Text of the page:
2. Write down reader reactions you hope to receive.

I learned to do this after my first few betas, simply because it challenges me to think ahead to what I want to hear. For each major character or event, I jot down my hoped-for-responses. It looks a little like this for my most recent beta:

Main Character: “Poor __ tries so hard!” and “Yay! ___ figured it out!”

Primary Antagonist: “I hate ___ so much,” and, “Ohhhh… I see why ___ is like that now.”

Major Plot Event: “I did NOT see that coming,” and “Holy $&#@, what have you done to me?”

If I’m feeling ambitious, I’ll even plan ahead what I don’t want to hear.

Doing this step gives a metric to compare with actual feedback to, to better gauge how the story is meeting its goals.

3. Know your target audience.

This is the step I hear recommended most, and it bears repeating. Aside from age and genre category, though, I suggest going a few details further to identify your target.

Who is the reader who needs this story?

Where are they in life; where are they emotionally?

What is the obstacle they dream of overcoming?

Depending on which revision your story’s in, these answers could change. While it’s great to get positive responses from readers outside the target, it’s important to weigh that against negative or neutral responses within.

4. Decide on the one thing you would never change.

Ask yourself why you had to write this story.

Did an idyllic childhood memory spark the story in your heart, and you’ve poured yourself into reproducing that setting for others?

Are you an #ownvoices writer intent on sharing your personal struggle with young people so they can see themselves pulling through it, maybe even better than you managed?

Whatever your motivation for writing, pick the one thing that can’t change lest it become a different story — somebody else’s.

Then make a wish list of secondary items that are mildly more negotiable. This exercise helps to back up what you decided in #1 and keeps you flexible when receiving feedback.

If someone tears apart the thing you’ll never change, do you care? If three or more target readers take issue with a story issue of secondary importance to you, are you ready to address that item or remove it? What if it were a major publishing house suggesting the change? Would your reaction be different for different readers? (These are uncomfortable questions by nature.)

One of the most detrimental things a writer can do in revision is to lose sight of their “why,” their reason for this story, in an attempt to please every reader. Pick your battles and stand firm for them, so that you recognize the story you end up with as the one you aimed for in the first place.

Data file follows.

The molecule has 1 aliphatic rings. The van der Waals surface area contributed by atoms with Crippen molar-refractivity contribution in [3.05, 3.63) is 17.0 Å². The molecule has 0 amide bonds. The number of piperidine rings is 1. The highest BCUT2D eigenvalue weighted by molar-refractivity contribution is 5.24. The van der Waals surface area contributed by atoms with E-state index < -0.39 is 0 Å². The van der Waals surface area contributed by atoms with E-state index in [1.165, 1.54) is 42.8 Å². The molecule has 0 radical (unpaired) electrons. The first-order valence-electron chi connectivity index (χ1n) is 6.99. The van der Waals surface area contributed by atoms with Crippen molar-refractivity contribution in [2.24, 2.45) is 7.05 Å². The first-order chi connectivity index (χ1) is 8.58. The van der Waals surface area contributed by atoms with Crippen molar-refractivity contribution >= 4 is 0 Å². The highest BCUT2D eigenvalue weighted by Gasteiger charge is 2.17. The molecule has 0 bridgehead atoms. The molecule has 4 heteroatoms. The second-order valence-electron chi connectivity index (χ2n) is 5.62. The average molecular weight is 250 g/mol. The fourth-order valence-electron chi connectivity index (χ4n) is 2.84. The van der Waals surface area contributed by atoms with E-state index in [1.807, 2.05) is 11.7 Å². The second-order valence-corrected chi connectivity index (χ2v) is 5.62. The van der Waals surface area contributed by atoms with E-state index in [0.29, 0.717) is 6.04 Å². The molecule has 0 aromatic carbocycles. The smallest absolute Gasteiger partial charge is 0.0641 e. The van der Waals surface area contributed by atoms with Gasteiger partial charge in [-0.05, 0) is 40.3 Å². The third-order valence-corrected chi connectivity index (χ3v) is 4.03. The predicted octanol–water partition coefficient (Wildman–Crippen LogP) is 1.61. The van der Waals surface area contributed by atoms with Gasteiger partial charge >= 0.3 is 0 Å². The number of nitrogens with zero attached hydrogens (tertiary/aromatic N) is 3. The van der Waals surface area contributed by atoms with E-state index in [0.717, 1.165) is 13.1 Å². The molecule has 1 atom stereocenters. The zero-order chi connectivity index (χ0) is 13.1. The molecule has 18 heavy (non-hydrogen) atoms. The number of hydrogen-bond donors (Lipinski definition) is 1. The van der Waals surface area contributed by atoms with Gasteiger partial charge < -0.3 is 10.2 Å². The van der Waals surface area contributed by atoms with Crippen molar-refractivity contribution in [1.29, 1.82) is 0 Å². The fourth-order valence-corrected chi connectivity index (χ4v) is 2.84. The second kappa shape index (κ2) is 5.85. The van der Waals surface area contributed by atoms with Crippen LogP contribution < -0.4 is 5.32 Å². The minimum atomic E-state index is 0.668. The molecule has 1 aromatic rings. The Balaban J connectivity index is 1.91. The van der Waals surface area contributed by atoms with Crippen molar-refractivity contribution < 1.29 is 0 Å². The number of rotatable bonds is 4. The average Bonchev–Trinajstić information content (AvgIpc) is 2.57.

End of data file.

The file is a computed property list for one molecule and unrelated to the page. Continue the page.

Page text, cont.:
5. Process your craft knowledge.

This is so tricky, because at any point in time, we know less than we knew before. So many of us, in love with our ideas or this or that string of beautiful words, lose sight of where we truly are.

When I finished my first novel, I had this euphoric rush of “Look what I did!” only for it to devolve into “Look at all I have to learn!”

I’m not suggesting anyone demote themselves in their mind or social media pages from “writer” to “aspiring writer,” but at least acknowledge how little or how much has been mastered. Learning never stops in this field.

Processing where your craft is right now will help when navigating feedback that hurts or cuts deepest at the author ego. Ask:

Are readers commenting about things being under or overwritten?

Are they recommending grammar or craft websites because of persistent weaknesses they’ve spotted that I haven’t seen?

Are they mentioning craft “rules” I’ve never heard of?

Before reacting with a slash and burn edit (or worse, lashing out at the reader), do some research and get up to speed on those craft concepts.

Not only will it improve your revision, but it will have you better prepared to tackle your next story.

I would love to hear what helps you prepare your mindset before you beta. What works best for you?

This blog post is a part of Raimey Gallant’s #AuthorToolBoxBlogHop. Find more handy tips by searching the hashtag on Twitter, or join us by clicking on the toolbox. Nano Blog and Social Media Hop2

Review: The Emotional Wound Thesaurus

coverI was thrilled when I heard Ackerman and Puglisi had another thesaurus coming out, but—as much as I love the other installations—this is the one I’ve been waiting for, the one that I knew would take my writing the directions I want to go. Using this book will help writers, and thus readers, dig even deeper into the murky waters of the human experience.

How I approached my first read of TEWT:giphy

Reading a thesaurus is a unique undertaking, because the “cover to cover” approach is so dissimilar from the way I’d naturally use a resource like this. With that in mind, I made a list of some of the more obscure emotional wounds I have (for reference) and my characters have (for ideas). So, of course, plan in hand, I promptly lost myself in the opening pages instead, because just after the foreword comes a brief on “self-care for writers.”

If you get nothing else out of this review, go buy this book just to read this one page. If that doesn’t spike your curiosity, your Human may be malfunctioning. #sorrynotsorry

giphy2Fully hooked, I checked my list again. Tough choice: jump ahead and sate my curiosity, or see what else these amazing ladies have in store?